It's true! I applied to Esri 64 times before getting hired and 63 of those times I watched as the application status changed from “in review” to “not a match.”
To be completely truthful, it stung every time I checked my application status… and I would check every morning, but there were very critical and valuable lessons I learned through this process that I think would help you if you are going through the same thing, either at Esri or another GIS career aspiration.
At this point in my life, I was a recent college graduate applying for any opportunity I could reasonably “qualify” for. What to do and what not to do when applying for jobs was not in any course curriculum in college.
I had heard back from a few different companies, and even moved pretty far through the interview processes, but they could tell my heart just wasn’t in it. Sure, working for a Construction company that is using Geographic Information Systems (GIS) to increase efficiency and map new locations for storage sounds interesting, but it wasn’t my passion.
I wanted to work for Esri, I wanted to help grow innovation in GIS. I heard of Esri in college and the more I learned, the more I respected their mission, the amazing team culture, and what Jack and Laura Dangermond do for environmental conservation.
I didn’t care so much for what I specifically did as long as it involved working in a GIS technical position. So, I applied for everything, and I mean everything. If it said 1-2 years of experience that meant entry level to me. In hindsight, of course, this was my first mistake.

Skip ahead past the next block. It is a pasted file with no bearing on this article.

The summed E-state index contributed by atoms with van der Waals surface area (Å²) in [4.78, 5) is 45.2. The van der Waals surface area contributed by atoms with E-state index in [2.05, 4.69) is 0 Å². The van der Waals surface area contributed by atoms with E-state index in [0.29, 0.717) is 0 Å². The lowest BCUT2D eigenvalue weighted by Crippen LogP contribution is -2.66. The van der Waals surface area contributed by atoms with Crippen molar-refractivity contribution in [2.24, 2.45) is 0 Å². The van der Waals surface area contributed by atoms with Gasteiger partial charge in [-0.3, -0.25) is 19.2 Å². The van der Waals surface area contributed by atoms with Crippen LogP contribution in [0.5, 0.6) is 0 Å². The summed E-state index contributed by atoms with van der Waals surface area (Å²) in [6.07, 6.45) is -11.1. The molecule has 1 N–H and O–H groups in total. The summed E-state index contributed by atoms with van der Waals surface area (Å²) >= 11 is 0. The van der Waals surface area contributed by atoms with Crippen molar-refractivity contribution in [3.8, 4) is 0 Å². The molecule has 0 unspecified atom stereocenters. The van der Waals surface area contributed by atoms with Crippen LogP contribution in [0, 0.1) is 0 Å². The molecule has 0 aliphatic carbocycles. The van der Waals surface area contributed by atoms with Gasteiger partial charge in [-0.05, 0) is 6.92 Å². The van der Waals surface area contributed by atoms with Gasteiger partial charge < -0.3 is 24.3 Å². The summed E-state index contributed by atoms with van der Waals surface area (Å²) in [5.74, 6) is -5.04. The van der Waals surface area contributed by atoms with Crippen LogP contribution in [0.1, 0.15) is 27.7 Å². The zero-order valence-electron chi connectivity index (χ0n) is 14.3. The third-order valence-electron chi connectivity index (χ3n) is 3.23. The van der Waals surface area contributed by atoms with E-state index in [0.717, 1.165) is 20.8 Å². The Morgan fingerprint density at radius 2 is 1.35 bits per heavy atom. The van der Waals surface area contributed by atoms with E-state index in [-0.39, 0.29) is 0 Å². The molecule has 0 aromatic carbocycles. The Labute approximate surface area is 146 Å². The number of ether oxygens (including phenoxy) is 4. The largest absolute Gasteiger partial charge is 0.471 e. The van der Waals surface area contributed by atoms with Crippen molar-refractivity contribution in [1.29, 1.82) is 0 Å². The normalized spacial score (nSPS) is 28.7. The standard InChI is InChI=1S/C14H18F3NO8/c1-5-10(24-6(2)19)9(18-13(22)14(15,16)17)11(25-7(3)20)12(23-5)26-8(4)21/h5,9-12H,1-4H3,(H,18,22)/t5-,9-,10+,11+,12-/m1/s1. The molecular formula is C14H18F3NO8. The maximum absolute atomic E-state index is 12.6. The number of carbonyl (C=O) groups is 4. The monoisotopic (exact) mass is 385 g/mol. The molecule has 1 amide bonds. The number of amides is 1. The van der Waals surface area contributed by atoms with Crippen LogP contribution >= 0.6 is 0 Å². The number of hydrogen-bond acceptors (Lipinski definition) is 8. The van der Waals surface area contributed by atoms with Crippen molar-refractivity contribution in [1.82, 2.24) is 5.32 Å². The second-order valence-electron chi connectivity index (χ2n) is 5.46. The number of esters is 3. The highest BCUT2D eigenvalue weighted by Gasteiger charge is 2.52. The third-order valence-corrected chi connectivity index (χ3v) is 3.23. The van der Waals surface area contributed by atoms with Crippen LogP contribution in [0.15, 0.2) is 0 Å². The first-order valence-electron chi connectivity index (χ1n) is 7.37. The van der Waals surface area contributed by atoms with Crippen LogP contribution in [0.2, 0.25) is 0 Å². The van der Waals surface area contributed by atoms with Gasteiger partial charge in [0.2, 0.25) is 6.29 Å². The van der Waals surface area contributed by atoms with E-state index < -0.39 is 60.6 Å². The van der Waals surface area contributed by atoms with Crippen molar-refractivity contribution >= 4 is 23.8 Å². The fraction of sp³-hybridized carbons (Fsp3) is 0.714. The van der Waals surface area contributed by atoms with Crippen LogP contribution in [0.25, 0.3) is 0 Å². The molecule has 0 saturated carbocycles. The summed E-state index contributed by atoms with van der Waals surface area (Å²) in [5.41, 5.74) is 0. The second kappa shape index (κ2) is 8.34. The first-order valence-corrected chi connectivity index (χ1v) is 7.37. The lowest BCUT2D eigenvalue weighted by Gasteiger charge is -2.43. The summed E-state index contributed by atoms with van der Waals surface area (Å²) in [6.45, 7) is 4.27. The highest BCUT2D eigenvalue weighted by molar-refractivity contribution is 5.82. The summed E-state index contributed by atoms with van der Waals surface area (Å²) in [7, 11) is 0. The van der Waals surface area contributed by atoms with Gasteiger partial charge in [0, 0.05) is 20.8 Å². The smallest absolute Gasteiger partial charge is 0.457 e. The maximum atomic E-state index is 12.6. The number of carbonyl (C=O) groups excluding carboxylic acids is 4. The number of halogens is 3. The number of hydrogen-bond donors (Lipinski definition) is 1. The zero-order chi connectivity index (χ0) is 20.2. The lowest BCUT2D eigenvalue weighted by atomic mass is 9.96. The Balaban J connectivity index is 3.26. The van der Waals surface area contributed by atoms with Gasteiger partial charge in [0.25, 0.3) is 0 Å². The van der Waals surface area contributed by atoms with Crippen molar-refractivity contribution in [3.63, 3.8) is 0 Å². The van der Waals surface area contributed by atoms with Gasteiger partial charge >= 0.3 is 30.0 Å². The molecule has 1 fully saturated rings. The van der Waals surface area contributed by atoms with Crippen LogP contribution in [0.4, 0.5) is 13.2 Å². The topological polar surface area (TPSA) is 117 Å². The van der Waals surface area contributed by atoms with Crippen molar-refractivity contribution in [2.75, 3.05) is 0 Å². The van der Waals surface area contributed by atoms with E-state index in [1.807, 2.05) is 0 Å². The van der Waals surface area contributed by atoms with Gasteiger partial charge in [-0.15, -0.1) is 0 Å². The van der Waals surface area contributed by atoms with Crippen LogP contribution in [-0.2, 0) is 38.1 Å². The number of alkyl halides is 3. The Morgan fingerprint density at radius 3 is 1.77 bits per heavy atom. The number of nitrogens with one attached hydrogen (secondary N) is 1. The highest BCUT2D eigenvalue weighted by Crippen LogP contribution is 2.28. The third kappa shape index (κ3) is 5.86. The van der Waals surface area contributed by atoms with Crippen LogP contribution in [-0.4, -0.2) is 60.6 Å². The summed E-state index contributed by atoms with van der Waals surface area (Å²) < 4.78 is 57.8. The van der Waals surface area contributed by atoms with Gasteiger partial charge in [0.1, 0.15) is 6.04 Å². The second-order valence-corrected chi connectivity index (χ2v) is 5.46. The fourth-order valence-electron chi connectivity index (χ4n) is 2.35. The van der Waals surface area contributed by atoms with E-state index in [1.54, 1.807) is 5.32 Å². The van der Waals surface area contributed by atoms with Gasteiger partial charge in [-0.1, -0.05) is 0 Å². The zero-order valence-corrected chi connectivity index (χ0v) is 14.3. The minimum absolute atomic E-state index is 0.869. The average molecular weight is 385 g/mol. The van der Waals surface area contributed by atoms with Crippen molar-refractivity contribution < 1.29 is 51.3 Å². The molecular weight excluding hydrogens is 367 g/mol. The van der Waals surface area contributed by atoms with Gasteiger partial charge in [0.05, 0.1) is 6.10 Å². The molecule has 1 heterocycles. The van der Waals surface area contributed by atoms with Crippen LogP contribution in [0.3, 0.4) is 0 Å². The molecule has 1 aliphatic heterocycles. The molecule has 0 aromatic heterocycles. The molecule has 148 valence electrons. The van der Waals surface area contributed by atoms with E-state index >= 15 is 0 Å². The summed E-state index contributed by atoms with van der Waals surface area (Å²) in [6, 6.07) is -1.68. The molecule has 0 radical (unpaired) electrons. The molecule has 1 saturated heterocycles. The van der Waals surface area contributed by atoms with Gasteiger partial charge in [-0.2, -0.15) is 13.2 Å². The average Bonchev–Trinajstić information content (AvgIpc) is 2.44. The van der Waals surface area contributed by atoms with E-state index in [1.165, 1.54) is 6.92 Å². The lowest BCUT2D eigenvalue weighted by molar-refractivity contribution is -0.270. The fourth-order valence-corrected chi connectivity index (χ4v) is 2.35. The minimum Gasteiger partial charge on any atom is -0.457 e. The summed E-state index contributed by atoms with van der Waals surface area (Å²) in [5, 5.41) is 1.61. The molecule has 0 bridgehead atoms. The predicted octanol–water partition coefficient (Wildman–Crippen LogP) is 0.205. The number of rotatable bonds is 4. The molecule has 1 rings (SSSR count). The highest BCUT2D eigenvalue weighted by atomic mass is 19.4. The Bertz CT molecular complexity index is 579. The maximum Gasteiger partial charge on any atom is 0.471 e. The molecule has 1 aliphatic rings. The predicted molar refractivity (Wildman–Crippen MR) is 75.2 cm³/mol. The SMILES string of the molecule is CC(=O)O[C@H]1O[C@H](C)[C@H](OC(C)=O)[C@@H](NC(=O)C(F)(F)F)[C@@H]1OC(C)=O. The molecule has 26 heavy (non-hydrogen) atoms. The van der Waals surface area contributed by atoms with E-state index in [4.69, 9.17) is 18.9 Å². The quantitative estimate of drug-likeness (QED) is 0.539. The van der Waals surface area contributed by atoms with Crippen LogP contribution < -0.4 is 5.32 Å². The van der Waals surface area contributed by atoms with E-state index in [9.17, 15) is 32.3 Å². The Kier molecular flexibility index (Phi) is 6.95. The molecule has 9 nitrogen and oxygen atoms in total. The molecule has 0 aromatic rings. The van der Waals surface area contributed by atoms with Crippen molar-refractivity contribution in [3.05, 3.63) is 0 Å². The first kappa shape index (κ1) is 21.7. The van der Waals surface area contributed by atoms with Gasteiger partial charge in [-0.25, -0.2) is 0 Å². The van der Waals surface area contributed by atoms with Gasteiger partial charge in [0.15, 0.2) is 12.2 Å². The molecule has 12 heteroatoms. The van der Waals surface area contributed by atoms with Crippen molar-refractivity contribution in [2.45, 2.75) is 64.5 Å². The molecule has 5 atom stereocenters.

Though I was passionate, I wasn’t focused I hadn’t tempered the application process. That comes across when you apply for 10 different positions, 5 of which are in different departments. Be patient for what’s right, sit down, think about what you're passionate about, then see how GIS is applied, because passion isn’t something you can impersonate.
And again I would check back,
“Not a match”.
I thought I had a decent resume, formatted nice, a picture of myself, triple checked to make sure my email was 100% correct, but I wasn’t receiving the feedback I had hoped for. Being turned away again and again was demoralizing, but I knew in my heart Esri was the place for me, but my application approach was wrong.
I brained stormed how I could stand out.
First, I realized it was best to only apply to a few positions at a time, then adjusted my cover letter specifically to the role I was applying for. I then reached out and spoke with peers and other industry professionals, about how to get noticed. LinkedIn seemed to be a common trend on how to network in the digital world.
So, I logged in, made an account and started adding connections, fast. I quickly realized I could connect via LinkedIn with individuals in the departments within Esri that I wanted to work for. When I would extend a connection invite, I would write a personal message along the lines of:
“My name is Zak, and I’m really interested in your company. I was hoping I could call you some time to have a conversation about your role.”
(The photo I used for my “professional” social media accounts)
I was so surprised that each and every Esri team member I connected with happily set up a time to call me to have this 1 on 1 conversation. I was blown away. When I spoke with them, they all talked so highly of the company and it just reinforced what I had already knew. At the end of our meetings, I was able to curve the conversation on who they spoke with to get hired, or who the hiring managers might be. This is how I was able to connect with many recruiters.
After a few weeks I finally landed my first recruiter call. I was so excited!. It was for a position in marketing. We had an appointment for 3:00 p.m., and I sat in front of my of phone, in a collared shirt (for some reason), and waited for the recruiters call.